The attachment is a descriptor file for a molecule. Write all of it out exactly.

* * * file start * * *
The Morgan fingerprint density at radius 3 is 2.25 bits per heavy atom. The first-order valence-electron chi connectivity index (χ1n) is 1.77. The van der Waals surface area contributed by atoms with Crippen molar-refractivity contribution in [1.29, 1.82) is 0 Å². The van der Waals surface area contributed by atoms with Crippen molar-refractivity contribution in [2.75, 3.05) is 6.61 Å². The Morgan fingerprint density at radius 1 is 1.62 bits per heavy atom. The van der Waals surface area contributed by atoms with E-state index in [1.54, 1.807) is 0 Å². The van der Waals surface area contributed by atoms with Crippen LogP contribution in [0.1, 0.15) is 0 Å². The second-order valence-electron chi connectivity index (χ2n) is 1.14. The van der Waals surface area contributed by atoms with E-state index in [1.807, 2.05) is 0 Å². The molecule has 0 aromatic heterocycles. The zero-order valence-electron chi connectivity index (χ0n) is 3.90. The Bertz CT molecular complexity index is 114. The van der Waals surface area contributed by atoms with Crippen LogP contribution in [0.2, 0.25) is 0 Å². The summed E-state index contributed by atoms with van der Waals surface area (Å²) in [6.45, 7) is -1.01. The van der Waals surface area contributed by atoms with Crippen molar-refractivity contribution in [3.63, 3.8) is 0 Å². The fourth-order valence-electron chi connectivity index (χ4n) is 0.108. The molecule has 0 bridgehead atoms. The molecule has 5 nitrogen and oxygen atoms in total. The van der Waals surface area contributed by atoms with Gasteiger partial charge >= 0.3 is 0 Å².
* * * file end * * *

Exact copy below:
The Morgan fingerprint density at radius 3 is 2.25 bits per heavy atom. The first-order valence-electron chi connectivity index (χ1n) is 1.77. The van der Waals surface area contributed by atoms with Crippen molar-refractivity contribution in [1.29, 1.82) is 0 Å². The van der Waals surface area contributed by atoms with Crippen molar-refractivity contribution in [2.75, 3.05) is 6.61 Å². The Morgan fingerprint density at radius 1 is 1.62 bits per heavy atom. The van der Waals surface area contributed by atoms with E-state index in [1.54, 1.807) is 0 Å². The van der Waals surface area contributed by atoms with Crippen LogP contribution in [0.1, 0.15) is 0 Å². The second-order valence-electron chi connectivity index (χ2n) is 1.14. The van der Waals surface area contributed by atoms with E-state index in [1.807, 2.05) is 0 Å². The molecule has 0 aromatic heterocycles. The zero-order valence-electron chi connectivity index (χ0n) is 3.90. The Bertz CT molecular complexity index is 114. The van der Waals surface area contributed by atoms with Crippen LogP contribution in [0.2, 0.25) is 0 Å². The summed E-state index contributed by atoms with van der Waals surface area (Å²) in [6.45, 7) is -1.01. The van der Waals surface area contributed by atoms with Crippen molar-refractivity contribution in [3.63, 3.8) is 0 Å². The fourth-order valence-electron chi connectivity index (χ4n) is 0.108. The molecule has 0 bridgehead atoms. The molecule has 5 nitrogen and oxygen atoms in total. The van der Waals surface area contributed by atoms with Gasteiger partial charge >= 0.3 is 0 Å².